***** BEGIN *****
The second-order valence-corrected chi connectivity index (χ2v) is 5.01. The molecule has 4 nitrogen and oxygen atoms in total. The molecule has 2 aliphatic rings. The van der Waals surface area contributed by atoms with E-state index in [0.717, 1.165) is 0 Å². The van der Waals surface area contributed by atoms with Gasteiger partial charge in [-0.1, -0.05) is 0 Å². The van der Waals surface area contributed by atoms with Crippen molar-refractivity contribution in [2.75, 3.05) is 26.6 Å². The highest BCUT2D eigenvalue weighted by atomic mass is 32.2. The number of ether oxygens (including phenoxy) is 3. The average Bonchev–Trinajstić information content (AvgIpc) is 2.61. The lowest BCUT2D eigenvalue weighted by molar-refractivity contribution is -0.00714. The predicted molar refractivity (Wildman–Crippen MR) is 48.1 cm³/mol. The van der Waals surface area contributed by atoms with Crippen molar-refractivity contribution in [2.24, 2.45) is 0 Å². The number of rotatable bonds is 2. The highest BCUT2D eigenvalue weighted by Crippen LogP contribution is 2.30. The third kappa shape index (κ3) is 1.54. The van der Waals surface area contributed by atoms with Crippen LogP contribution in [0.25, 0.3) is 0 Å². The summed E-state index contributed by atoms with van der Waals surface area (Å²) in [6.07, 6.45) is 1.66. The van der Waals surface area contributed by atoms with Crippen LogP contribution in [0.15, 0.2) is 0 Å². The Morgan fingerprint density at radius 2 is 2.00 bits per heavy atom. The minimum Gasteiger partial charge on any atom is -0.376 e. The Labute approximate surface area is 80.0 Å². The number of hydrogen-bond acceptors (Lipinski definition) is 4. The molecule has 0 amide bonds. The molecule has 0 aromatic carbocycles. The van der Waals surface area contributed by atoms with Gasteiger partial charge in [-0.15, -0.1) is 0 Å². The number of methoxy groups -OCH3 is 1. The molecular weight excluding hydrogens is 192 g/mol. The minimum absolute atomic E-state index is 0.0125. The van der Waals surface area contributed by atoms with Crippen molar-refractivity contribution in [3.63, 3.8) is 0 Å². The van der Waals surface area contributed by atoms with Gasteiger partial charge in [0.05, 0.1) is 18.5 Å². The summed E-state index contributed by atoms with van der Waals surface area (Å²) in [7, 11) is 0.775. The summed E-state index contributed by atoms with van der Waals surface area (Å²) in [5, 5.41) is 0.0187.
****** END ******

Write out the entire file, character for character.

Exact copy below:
The second-order valence-corrected chi connectivity index (χ2v) is 5.01. The molecule has 4 nitrogen and oxygen atoms in total. The molecule has 2 aliphatic rings. The van der Waals surface area contributed by atoms with E-state index in [0.717, 1.165) is 0 Å². The van der Waals surface area contributed by atoms with Gasteiger partial charge in [-0.1, -0.05) is 0 Å². The van der Waals surface area contributed by atoms with Crippen molar-refractivity contribution in [2.75, 3.05) is 26.6 Å². The highest BCUT2D eigenvalue weighted by atomic mass is 32.2. The number of ether oxygens (including phenoxy) is 3. The average Bonchev–Trinajstić information content (AvgIpc) is 2.61. The lowest BCUT2D eigenvalue weighted by molar-refractivity contribution is -0.00714. The predicted molar refractivity (Wildman–Crippen MR) is 48.1 cm³/mol. The van der Waals surface area contributed by atoms with Crippen molar-refractivity contribution in [2.24, 2.45) is 0 Å². The number of rotatable bonds is 2. The highest BCUT2D eigenvalue weighted by Crippen LogP contribution is 2.30. The third kappa shape index (κ3) is 1.54. The van der Waals surface area contributed by atoms with Crippen LogP contribution in [0.25, 0.3) is 0 Å². The summed E-state index contributed by atoms with van der Waals surface area (Å²) in [6.07, 6.45) is 1.66. The van der Waals surface area contributed by atoms with Crippen LogP contribution in [0.15, 0.2) is 0 Å². The Morgan fingerprint density at radius 2 is 2.00 bits per heavy atom. The minimum Gasteiger partial charge on any atom is -0.376 e. The Labute approximate surface area is 80.0 Å². The number of hydrogen-bond acceptors (Lipinski definition) is 4. The molecule has 0 amide bonds. The molecule has 0 aromatic carbocycles. The van der Waals surface area contributed by atoms with Gasteiger partial charge in [-0.15, -0.1) is 0 Å². The number of methoxy groups -OCH3 is 1. The molecular weight excluding hydrogens is 192 g/mol. The minimum absolute atomic E-state index is 0.0125. The van der Waals surface area contributed by atoms with Crippen molar-refractivity contribution in [3.63, 3.8) is 0 Å². The van der Waals surface area contributed by atoms with Gasteiger partial charge in [0.05, 0.1) is 18.5 Å². The summed E-state index contributed by atoms with van der Waals surface area (Å²) in [7, 11) is 0.775. The summed E-state index contributed by atoms with van der Waals surface area (Å²) in [5, 5.41) is 0.0187.